Yumbah Aquaculture is concerned about the potential negative impact on its abalone farm when and if Kangaroo Island Plantation Timbers gets approval to build its timber exporting port at Smith Bay.
The Environmental Impact Statement for the proposed project is currently out for public comment with submissions due by May 28.
State planning authority DPTI will host information sessions in Kingscote on May 1 and Parndana on May 2.
Yumbah director Anthony Hall questioned how KIPT could be 100 per cent certain of having no negative effect when dredging and constructing within a few hundred metres of the farm's intake pipes.
"When announcing its Environmental Impact Statement for a Smith Bay 'seaport', Kangaroo Island Plantation Timbers has stated, 'The construction and operation of the facility, with appropriate management measures, would have no negative effects on the land-based abalone farm...'."
Mr Hall alleges that the company's contractors damaged the seafloor while conducting geotechnical studies in 2017.
"We remember well how, in October 2017, KIPT's 'appropriate management measures' controlling their seabed drilling led to the destruction of seagrass and habitat in Smith Bay," he said.
"And now the community of Kangaroo Island is expected to trust them with the construction of a seaport.
"Last month, Member of the SA Upper House Mark Parnell MLC put it well when he warned people not to take the EIS as an objective or scientific document.
"Environmental Impact Statements are prepared by the proponent. Their job is to convince the decision-makers that any problems can be satisfactorily overcome. It is not independent and it is not impartial.
"Our team of experts is working diligently to uncover the inconsistencies and mistakes in the arguments developed by KIPT over the past four years, with less than six weeks left before the public consultation process ends.
"And so far, Yumbah is struggling to find any robust or credible evidence in the EIS to sustain KIPT's claims beyond reasonable doubt. The EIS conclusions just don't not pass the pub test.
"No one can honestly believe that mining 200,000 cubic metres of Smith Bay seabed will create environmental issues that are merely 'minimal and manageable'.
"How long will it be for one of our politicians is brave enough, like the boy pointing out that the king was wearing no clothes, to say that you cannot build a seaport in Smith Bay with 'no or minimal' impact."
Meanwhile, marine research company Australian Ocean Lab (AusOcean) has just released its 37-page Smith Bay Marine Ecology Report, which can be read on the AusOcean website here.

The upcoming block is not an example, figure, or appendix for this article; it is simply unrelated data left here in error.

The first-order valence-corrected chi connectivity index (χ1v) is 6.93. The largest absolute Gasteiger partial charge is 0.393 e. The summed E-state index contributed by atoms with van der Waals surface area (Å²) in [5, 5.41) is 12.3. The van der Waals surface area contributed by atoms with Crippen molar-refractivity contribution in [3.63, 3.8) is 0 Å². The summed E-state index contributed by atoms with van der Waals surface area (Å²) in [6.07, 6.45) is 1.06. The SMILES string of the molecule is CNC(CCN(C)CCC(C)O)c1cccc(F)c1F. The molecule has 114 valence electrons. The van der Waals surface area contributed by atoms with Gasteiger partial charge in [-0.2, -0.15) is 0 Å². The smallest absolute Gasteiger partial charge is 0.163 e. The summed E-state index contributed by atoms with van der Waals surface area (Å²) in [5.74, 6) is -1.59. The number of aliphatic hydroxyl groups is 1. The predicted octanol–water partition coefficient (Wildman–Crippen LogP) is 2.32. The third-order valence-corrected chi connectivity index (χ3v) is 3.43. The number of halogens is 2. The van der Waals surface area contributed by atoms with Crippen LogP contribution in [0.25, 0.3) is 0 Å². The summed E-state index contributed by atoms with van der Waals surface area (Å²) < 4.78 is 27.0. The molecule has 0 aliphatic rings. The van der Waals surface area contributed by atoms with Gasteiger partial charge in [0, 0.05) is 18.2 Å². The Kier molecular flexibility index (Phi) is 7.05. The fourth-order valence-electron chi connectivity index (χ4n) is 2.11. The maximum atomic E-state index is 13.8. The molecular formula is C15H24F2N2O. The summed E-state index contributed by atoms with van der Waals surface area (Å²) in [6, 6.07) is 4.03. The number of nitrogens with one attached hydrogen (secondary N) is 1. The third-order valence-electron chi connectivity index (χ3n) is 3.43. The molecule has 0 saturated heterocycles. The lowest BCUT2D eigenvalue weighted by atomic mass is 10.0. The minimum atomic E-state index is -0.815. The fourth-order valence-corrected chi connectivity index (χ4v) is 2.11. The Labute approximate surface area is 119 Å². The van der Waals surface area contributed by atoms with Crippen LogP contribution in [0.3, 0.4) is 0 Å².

AusOcean was now in the process of reviewing KIPT's EIS and it would be making submission to DPTI, company founder Alan Noble said.
Kangaroo Island Plantation Timbers community engagement director Shauna Black said the Environmental Impact Statement addressed the water quality issue in great detail.
And water quality had been the subject of studies for more than two years, which included monitoring the tide, current, turbidity and water quality in Smith Bay with buoys, as well as geotechnical testing to discover the composition of the seabed, she said.
A specific Dredging Management Plan would be implemented and this was detailed in the EIS at Chapter 9.5 on page 166, she said.
"It outlines how dredging will be avoided in certain conditions, places limits on the amount to be dredged per day, takes into account seasonal factors, includes real-time monitoring and reactive management actions," Ms Black said.
"Notwithstanding all this, there are five other things to be considered: the abalone ecotoxicology testing done by an independent and nationally accredited laboratory in WA shows the abalone were not affected by sediments in the water at more than 10 times the limit KIPT has imposed for water quality; this replicates published international studies.
"Yumbah's own data from its Portland operations support this finding; the water intakes for Yumbah are between 500m and 1km from the site of dredging; and, the seabed is comprised mostly of coarse sand and cobbles, which are relatively heavy and therefore suspended for only a short distance.
"There is no threat to Yumbah and the two businesses can coexist."
Regarding questions about how 200,000 cubic metres of Smith Bay seabed would be removed and where his material would be placed, Ms Black had this to say.
"The EIS estimates 100,000 cubic metres will be cutter-suction dredged, but also models for an upper limit of 200,000," she said.
"This material will be pumped to land on KIPT's 12ha site, which will be terraced.
"The material will be de-watered, the water will go to retention basins, then the coarse dry material will be re-used as fill for the causeway part of the jetty."
She said issue was detailed in Chapter 4.5.2 - Project Description on page 74 in the EIS.
"Any remaining material will be used on land to build the site landscape," she said.